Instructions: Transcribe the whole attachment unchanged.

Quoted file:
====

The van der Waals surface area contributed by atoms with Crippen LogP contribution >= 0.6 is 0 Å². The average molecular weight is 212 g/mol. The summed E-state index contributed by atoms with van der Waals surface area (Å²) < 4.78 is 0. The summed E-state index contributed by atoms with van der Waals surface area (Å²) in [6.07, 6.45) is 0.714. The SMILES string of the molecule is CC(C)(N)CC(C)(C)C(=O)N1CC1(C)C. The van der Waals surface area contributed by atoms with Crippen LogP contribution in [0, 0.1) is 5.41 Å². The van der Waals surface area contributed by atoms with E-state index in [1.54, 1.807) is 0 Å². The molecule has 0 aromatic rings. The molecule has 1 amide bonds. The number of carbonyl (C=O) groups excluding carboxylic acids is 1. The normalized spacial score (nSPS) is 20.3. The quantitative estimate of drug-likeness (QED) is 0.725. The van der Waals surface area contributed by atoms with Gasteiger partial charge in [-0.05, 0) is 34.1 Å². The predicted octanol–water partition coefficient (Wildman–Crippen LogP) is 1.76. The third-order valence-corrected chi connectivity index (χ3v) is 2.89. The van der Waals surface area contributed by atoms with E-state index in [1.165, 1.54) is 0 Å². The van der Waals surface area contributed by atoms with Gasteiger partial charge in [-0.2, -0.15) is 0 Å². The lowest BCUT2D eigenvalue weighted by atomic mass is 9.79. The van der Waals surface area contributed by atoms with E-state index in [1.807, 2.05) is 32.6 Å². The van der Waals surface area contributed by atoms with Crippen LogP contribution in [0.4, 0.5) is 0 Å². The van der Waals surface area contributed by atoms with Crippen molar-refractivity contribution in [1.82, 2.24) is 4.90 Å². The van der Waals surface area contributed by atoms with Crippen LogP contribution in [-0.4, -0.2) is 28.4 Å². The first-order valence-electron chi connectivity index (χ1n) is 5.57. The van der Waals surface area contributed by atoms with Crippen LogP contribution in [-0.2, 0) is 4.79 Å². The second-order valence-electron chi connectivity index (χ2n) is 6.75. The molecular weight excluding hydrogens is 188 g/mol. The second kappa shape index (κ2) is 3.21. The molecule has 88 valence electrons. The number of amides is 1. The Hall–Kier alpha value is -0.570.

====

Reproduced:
The van der Waals surface area contributed by atoms with Crippen LogP contribution >= 0.6 is 0 Å². The average molecular weight is 212 g/mol. The summed E-state index contributed by atoms with van der Waals surface area (Å²) < 4.78 is 0. The summed E-state index contributed by atoms with van der Waals surface area (Å²) in [6.07, 6.45) is 0.714. The SMILES string of the molecule is CC(C)(N)CC(C)(C)C(=O)N1CC1(C)C. The van der Waals surface area contributed by atoms with Crippen LogP contribution in [0, 0.1) is 5.41 Å². The van der Waals surface area contributed by atoms with E-state index in [1.54, 1.807) is 0 Å². The molecule has 0 aromatic rings. The molecule has 1 amide bonds. The number of carbonyl (C=O) groups excluding carboxylic acids is 1. The normalized spacial score (nSPS) is 20.3. The quantitative estimate of drug-likeness (QED) is 0.725. The van der Waals surface area contributed by atoms with Gasteiger partial charge in [-0.05, 0) is 34.1 Å². The predicted octanol–water partition coefficient (Wildman–Crippen LogP) is 1.76. The third-order valence-corrected chi connectivity index (χ3v) is 2.89. The van der Waals surface area contributed by atoms with E-state index in [1.165, 1.54) is 0 Å². The van der Waals surface area contributed by atoms with Gasteiger partial charge in [-0.2, -0.15) is 0 Å². The lowest BCUT2D eigenvalue weighted by atomic mass is 9.79. The van der Waals surface area contributed by atoms with E-state index in [1.807, 2.05) is 32.6 Å². The van der Waals surface area contributed by atoms with Crippen LogP contribution in [0.4, 0.5) is 0 Å². The van der Waals surface area contributed by atoms with Crippen molar-refractivity contribution in [1.82, 2.24) is 4.90 Å². The van der Waals surface area contributed by atoms with Crippen LogP contribution in [-0.4, -0.2) is 28.4 Å². The first-order valence-electron chi connectivity index (χ1n) is 5.57. The van der Waals surface area contributed by atoms with Crippen LogP contribution in [-0.2, 0) is 4.79 Å². The second-order valence-electron chi connectivity index (χ2n) is 6.75. The molecular weight excluding hydrogens is 188 g/mol. The second kappa shape index (κ2) is 3.21. The molecule has 88 valence electrons. The number of amides is 1. The Hall–Kier alpha value is -0.570.